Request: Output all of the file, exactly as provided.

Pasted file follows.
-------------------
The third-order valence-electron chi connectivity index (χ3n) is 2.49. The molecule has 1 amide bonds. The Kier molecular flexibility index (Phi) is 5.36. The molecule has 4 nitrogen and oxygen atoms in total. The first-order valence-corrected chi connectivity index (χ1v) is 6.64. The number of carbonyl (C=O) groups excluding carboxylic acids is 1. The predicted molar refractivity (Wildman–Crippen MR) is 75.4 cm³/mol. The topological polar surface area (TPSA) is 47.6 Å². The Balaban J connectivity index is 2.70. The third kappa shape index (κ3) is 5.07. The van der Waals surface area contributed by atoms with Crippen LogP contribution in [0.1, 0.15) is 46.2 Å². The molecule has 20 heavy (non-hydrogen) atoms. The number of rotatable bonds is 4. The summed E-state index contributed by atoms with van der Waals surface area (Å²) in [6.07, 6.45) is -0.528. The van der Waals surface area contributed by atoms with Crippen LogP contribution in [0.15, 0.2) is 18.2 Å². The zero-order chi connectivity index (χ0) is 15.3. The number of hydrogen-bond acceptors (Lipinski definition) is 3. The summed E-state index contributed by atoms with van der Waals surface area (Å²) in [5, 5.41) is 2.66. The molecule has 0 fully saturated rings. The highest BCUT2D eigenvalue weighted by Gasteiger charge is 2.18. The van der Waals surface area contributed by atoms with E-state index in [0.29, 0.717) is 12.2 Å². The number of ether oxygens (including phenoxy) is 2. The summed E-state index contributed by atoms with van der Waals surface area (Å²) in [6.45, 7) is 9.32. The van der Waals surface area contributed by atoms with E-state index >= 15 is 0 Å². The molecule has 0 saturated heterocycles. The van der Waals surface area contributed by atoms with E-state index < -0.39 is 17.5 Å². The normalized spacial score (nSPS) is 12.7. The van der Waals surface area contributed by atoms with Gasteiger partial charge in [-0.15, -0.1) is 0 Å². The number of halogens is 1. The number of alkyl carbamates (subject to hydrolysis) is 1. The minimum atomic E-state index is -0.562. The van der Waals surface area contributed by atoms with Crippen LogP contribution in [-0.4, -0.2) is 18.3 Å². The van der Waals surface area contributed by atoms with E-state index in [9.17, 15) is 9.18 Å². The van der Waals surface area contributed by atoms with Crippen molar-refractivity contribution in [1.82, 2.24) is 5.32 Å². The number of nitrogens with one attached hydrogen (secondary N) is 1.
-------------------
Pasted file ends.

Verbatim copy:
The third-order valence-electron chi connectivity index (χ3n) is 2.49. The molecule has 1 amide bonds. The Kier molecular flexibility index (Phi) is 5.36. The molecule has 4 nitrogen and oxygen atoms in total. The first-order valence-corrected chi connectivity index (χ1v) is 6.64. The number of carbonyl (C=O) groups excluding carboxylic acids is 1. The predicted molar refractivity (Wildman–Crippen MR) is 75.4 cm³/mol. The topological polar surface area (TPSA) is 47.6 Å². The Balaban J connectivity index is 2.70. The third kappa shape index (κ3) is 5.07. The van der Waals surface area contributed by atoms with Crippen LogP contribution in [0.1, 0.15) is 46.2 Å². The molecule has 20 heavy (non-hydrogen) atoms. The number of rotatable bonds is 4. The summed E-state index contributed by atoms with van der Waals surface area (Å²) in [6.07, 6.45) is -0.528. The van der Waals surface area contributed by atoms with Crippen LogP contribution in [0.15, 0.2) is 18.2 Å². The zero-order chi connectivity index (χ0) is 15.3. The number of hydrogen-bond acceptors (Lipinski definition) is 3. The summed E-state index contributed by atoms with van der Waals surface area (Å²) in [5, 5.41) is 2.66. The molecule has 0 fully saturated rings. The highest BCUT2D eigenvalue weighted by Gasteiger charge is 2.18. The van der Waals surface area contributed by atoms with E-state index in [0.29, 0.717) is 12.2 Å². The number of ether oxygens (including phenoxy) is 2. The summed E-state index contributed by atoms with van der Waals surface area (Å²) in [6.45, 7) is 9.32. The van der Waals surface area contributed by atoms with E-state index >= 15 is 0 Å². The molecule has 0 saturated heterocycles. The van der Waals surface area contributed by atoms with E-state index < -0.39 is 17.5 Å². The normalized spacial score (nSPS) is 12.7. The van der Waals surface area contributed by atoms with Gasteiger partial charge in [-0.15, -0.1) is 0 Å². The number of halogens is 1. The number of alkyl carbamates (subject to hydrolysis) is 1. The minimum atomic E-state index is -0.562. The van der Waals surface area contributed by atoms with Crippen LogP contribution in [-0.4, -0.2) is 18.3 Å². The van der Waals surface area contributed by atoms with E-state index in [9.17, 15) is 9.18 Å². The van der Waals surface area contributed by atoms with Crippen molar-refractivity contribution in [1.82, 2.24) is 5.32 Å². The number of nitrogens with one attached hydrogen (secondary N) is 1.